Consider this description from a doctor known only as "Roy" who served at what is now Fort Devens in Massachusetts:
"These men start with what appears to be an ordinary attack of LaGrippe or Influenza and when brought to the hospital they very rapidly develop the most viscous type of pneumonia that has ever been seen. Two hours after admission they have mahogany spots over the cheek bones and a few hours later ... (it spreads) all over the face It is only a matter of a few hours then until death comes, and it is simply a struggle for air until they suffocate. It is horrible."
Eastman witnessed the epidemic in Oswego, N.Y., on Lake Ontario, where he'd been sent to build a power plant. "My men began to be sick 3 or 4 at a time, at one time I was reduced to 5 men, none of whom could speak English," he wrote.
Eastman's second wife, Clara, who trained as a nurse but never completed her schooling, joined hundreds of volunteers called on to care for the afflicted. At one point Clara cared for seven families and worked 19 hours a day.
In Vermont the story was no different. Everywhere, people grew sick and many then died. Ken Bessette of Williston was 12 when the flu broke out. He was working the 6 p.m. to midnight shift at Western Union in Burlington. Back then, people didn't send telegrams unless it was bad news, and in 1918, Bessette was a busy boy.
"Everyone, it seemed, had the flu," recalled the 93-year-old Bessette in an interview at his home. "I would knock and get no answer, and I would call in and say, 'Telegram,' and they would all start to cry."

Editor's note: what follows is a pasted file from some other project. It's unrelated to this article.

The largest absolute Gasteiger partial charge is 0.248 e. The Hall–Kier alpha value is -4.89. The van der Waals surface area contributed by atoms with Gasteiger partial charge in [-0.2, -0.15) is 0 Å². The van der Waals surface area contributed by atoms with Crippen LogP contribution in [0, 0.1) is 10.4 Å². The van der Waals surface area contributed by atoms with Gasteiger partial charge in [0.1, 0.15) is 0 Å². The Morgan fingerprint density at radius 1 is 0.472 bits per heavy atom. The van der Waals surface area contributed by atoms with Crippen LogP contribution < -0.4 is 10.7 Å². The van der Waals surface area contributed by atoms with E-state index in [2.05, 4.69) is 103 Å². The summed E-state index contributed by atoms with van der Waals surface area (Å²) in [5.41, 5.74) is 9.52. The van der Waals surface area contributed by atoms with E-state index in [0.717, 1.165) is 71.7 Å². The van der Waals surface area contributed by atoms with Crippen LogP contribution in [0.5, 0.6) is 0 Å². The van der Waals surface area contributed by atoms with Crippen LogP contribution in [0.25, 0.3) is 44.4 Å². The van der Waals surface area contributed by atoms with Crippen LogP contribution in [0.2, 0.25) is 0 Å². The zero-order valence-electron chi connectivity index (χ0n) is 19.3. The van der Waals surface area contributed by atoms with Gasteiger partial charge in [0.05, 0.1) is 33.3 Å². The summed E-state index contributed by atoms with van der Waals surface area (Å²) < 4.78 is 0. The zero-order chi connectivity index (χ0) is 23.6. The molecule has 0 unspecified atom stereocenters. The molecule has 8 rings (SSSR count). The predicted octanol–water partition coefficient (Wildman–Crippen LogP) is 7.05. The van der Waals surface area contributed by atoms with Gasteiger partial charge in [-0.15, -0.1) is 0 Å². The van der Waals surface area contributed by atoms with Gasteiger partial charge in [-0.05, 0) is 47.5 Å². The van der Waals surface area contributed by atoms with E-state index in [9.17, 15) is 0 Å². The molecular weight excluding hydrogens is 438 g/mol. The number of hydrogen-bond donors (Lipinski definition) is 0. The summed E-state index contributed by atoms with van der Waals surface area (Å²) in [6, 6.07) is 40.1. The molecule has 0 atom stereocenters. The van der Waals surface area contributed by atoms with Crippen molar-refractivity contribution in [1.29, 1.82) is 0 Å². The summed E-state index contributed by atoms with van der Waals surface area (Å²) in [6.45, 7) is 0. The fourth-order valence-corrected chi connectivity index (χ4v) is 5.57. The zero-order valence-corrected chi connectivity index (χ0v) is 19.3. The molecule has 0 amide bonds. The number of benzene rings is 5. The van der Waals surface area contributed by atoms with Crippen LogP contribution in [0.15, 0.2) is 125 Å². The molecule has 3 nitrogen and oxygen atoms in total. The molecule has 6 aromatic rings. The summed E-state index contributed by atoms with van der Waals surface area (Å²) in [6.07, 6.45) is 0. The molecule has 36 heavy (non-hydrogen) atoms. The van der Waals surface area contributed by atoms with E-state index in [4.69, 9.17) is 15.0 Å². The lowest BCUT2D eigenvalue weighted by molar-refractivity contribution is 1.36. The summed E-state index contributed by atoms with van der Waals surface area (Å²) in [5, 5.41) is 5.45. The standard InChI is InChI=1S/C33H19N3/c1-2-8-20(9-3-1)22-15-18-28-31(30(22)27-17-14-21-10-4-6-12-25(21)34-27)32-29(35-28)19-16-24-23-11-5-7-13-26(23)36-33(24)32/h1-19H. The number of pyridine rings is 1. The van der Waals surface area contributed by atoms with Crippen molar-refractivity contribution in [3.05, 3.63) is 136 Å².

Often too weak to come to the door, they would invite Bessette in and ask him to read the dreary telegrams at their sickbeds. Western Union boys were asked to do more than bear bad news. As the casualties climbed, Bessette and his cohorts were sent to the train station to unload rough-hewn boxes carrying bodies being shipped back for burial.
Some bodies came back in expensive wicker caskets, which were in short supply. Bessette and the other boys had to unload the bodies, put them in rough boxes and then ship the caskets back to the distant undertakers who supplied them. One time, he said, "I remember it was snowing like hell and the wind was blowing the white sheets around the bodies."
In Montpelier, Phil S. Howes watched as the flu overtook residents and doctors alike. He recorded the toll in his own diary: "Miss Helen M. Greene, one of the teachers who roomed here the last two years but this year at Fred Wilson's, died at the hospital of pneumonia resulting from the Spanish grip," he wrote Wednesday, Sept. 25. "Poor girl; it took her out in just a week."
The numbers soon began to overwhelm Howes.
"The epidemic ... is very serious as there is probably 300 cases with a great shortage of nurses and doctors," he wrote Sept. 27. "There is no one to care for the sick and in some cases whole families are stricken at once and many cases are developed into pneumonia and proved fatal."
He and his wife volunteered to help at the local hospital Sunday, Sept. 29.
"We came down from the hospital at 7:30, and they are surely in need of help," Howes wrote the next day. "Every nurse from the matron down is sick. ... The conditions are pitiful not only there but about town and other places. It is a terrible epidemic."
Montpelier officials asked Howes to help keep track of the sickness. A partial count Oct. 2 showed 1,237 residents severely sick in bed and another 1,876 recovering. "Dr. Turner of Worcester was brought in today with a bad case of pneumonia and it don't look as though he has a chance," said Howes' Oct. 5 entry. "He is the only doctor there and kept going long after he should have been in bed." Turner died the next day.